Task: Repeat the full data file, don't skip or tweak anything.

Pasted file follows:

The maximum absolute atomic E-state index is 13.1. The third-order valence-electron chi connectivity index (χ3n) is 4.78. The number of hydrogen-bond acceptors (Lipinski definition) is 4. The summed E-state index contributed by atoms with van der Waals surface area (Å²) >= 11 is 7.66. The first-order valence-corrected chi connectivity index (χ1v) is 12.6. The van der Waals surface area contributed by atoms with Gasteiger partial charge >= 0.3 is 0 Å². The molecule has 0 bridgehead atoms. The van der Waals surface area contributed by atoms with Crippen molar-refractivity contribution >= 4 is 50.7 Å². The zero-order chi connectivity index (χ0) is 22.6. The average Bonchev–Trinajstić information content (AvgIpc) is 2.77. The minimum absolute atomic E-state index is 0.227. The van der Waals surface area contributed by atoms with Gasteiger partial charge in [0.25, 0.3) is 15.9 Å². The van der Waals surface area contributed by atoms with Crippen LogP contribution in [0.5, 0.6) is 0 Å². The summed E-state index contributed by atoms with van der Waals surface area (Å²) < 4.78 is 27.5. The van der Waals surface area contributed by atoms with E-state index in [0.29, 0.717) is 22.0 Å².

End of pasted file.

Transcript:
The maximum absolute atomic E-state index is 13.1. The third-order valence-electron chi connectivity index (χ3n) is 4.78. The number of hydrogen-bond acceptors (Lipinski definition) is 4. The summed E-state index contributed by atoms with van der Waals surface area (Å²) >= 11 is 7.66. The first-order valence-corrected chi connectivity index (χ1v) is 12.6. The van der Waals surface area contributed by atoms with Gasteiger partial charge >= 0.3 is 0 Å². The molecule has 0 bridgehead atoms. The van der Waals surface area contributed by atoms with Crippen molar-refractivity contribution >= 4 is 50.7 Å². The zero-order chi connectivity index (χ0) is 22.6. The average Bonchev–Trinajstić information content (AvgIpc) is 2.77. The minimum absolute atomic E-state index is 0.227. The van der Waals surface area contributed by atoms with Gasteiger partial charge in [0.25, 0.3) is 15.9 Å². The van der Waals surface area contributed by atoms with Crippen LogP contribution in [0.5, 0.6) is 0 Å². The summed E-state index contributed by atoms with van der Waals surface area (Å²) < 4.78 is 27.5. The van der Waals surface area contributed by atoms with E-state index in [0.29, 0.717) is 22.0 Å².